The moment when David Barrett spotted the snowy owl through the fence at one of Central Park’s baseball fields last week, he knew this was going to be an event. Barrett, an experienced birder and the force behind the wildly popular Twitter account Manhattan Bird Alert, immediately understood just how rare a sighting this was: A snowy owl hasn’t graced New York City since 1890. These owls live in the Arctic but are more nomadic in the winters, sometimes flying into Canada and the Northeast, but rarely as far south as New York City.
Barrett also knew this was exactly the kind of bird that was likely to draw a crowd. “I knew going into it this would be big,” he says. Not only was this the first sighting in any New Yorker’s lifetime, but the snowy owl is a species that is likely to get non-birders excited, too. The prospect of attracting so many people to the bird’s location weighed on him as he rushed home to tweet it out to @BirdCentralPark’s more than 40,000 followers.
But tweet he did.
“I run an information service,” Barrett says of his Twitter feed. “A bird in a public park is fair game for my tweets. A rare bird is something that people want to know about, so it’s my responsibility to get the information out. If I don’t do it, someone else will.”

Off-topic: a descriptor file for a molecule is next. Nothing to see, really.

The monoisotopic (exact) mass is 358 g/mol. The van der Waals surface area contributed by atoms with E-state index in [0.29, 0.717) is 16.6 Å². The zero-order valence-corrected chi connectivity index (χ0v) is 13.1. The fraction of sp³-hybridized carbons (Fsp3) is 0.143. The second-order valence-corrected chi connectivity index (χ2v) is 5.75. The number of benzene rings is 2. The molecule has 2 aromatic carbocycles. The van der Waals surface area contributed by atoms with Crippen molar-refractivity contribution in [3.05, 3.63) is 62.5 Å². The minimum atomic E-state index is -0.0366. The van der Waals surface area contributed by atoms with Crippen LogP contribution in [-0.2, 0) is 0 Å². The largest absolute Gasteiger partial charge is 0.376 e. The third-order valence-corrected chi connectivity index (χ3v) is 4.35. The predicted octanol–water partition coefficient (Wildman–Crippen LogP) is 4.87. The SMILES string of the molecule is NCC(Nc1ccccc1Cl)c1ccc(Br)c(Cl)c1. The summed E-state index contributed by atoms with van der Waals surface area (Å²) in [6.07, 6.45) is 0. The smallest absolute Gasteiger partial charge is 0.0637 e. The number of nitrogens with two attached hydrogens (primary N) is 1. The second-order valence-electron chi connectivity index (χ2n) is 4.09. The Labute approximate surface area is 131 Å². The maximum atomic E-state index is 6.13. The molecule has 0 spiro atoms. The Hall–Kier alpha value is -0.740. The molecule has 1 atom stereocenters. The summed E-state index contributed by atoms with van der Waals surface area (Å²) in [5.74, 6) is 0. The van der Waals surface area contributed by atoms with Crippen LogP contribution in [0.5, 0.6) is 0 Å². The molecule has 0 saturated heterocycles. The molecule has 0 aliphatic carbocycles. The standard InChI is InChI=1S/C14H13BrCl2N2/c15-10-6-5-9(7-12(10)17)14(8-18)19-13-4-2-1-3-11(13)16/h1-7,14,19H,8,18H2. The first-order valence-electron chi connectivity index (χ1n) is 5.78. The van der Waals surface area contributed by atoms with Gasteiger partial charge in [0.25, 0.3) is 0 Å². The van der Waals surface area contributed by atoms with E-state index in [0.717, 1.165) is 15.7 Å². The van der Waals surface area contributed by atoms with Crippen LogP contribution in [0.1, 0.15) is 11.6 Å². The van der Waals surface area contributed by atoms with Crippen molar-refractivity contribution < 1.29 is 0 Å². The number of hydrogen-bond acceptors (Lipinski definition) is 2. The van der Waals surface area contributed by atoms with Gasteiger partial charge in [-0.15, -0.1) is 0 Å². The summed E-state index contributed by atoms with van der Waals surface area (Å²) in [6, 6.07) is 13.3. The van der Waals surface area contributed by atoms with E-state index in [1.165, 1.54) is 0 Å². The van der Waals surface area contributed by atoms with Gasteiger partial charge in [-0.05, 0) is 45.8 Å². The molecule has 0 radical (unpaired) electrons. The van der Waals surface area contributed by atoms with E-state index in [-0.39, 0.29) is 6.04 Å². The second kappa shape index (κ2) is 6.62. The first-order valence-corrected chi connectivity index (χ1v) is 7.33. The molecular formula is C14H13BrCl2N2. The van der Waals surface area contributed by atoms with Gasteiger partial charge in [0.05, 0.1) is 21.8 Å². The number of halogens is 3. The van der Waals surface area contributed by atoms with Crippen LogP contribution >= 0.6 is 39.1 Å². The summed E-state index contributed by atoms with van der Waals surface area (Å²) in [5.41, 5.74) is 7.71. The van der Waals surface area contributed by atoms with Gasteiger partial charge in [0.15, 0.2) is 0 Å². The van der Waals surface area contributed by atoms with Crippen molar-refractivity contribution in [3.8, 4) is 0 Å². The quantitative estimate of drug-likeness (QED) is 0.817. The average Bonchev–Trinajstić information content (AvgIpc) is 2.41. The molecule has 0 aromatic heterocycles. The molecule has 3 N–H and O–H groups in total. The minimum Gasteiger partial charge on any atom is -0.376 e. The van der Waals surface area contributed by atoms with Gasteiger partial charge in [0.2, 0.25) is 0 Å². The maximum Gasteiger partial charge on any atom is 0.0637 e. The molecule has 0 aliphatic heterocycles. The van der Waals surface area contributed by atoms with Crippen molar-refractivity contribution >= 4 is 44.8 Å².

Twitter and other bird-sighting sites like eBird have given a boost to the birding community in recent years. The sites have made celebrities out of a few lucky ducks (and owls and hawks), species that appeal to the less ornithologically-inclined among us. They’ve made birding accessible to newcomers and given avid bird watchers a space to share photos, tips, and exciting discoveries, helping many people to find not just a hobby, but a community. “We just see each other by user names to start, and then we bump into each other out birding and we make that connection,” says Ken Elkins, community conservation manager for Audubon CT and Audubon NY. Online, your age, experience, or background don’t matter, he says: “You can be part of the conversation.”
And Twitter accounts have helped rally bird rescuers. The Wild Bird Fund (WBF), a bird rehabilitation center in Manhattan, often tweets out calls for help, including the location of birds in need, to their more than 9,000 followers. “It is a resource because it’s fast and people get it right away, and that’s a big boon versus email or anything we’d post on our website,” says Rita McMahon, WBF’s cofounder and director.